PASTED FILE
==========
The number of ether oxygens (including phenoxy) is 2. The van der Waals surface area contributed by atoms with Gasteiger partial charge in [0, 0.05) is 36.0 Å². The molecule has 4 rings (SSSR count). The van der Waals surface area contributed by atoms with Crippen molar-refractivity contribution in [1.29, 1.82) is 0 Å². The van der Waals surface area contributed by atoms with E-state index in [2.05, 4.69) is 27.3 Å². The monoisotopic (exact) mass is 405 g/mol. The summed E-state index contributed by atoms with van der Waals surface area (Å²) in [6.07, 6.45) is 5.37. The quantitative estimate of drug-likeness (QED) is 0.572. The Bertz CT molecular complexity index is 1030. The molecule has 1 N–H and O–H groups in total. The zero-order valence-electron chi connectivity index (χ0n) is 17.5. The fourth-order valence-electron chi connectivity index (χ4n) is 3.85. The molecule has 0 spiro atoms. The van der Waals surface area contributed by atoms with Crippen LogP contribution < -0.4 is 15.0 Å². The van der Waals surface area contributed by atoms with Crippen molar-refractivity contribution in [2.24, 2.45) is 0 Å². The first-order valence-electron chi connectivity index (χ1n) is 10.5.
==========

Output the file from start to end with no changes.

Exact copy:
The number of ether oxygens (including phenoxy) is 2. The van der Waals surface area contributed by atoms with Gasteiger partial charge in [0, 0.05) is 36.0 Å². The molecule has 4 rings (SSSR count). The van der Waals surface area contributed by atoms with Crippen molar-refractivity contribution in [1.29, 1.82) is 0 Å². The van der Waals surface area contributed by atoms with E-state index in [2.05, 4.69) is 27.3 Å². The monoisotopic (exact) mass is 405 g/mol. The summed E-state index contributed by atoms with van der Waals surface area (Å²) in [6.07, 6.45) is 5.37. The quantitative estimate of drug-likeness (QED) is 0.572. The Bertz CT molecular complexity index is 1030. The molecule has 1 N–H and O–H groups in total. The zero-order valence-electron chi connectivity index (χ0n) is 17.5. The fourth-order valence-electron chi connectivity index (χ4n) is 3.85. The molecule has 0 spiro atoms. The van der Waals surface area contributed by atoms with Crippen LogP contribution < -0.4 is 15.0 Å². The van der Waals surface area contributed by atoms with Crippen molar-refractivity contribution in [2.24, 2.45) is 0 Å². The first-order valence-electron chi connectivity index (χ1n) is 10.5.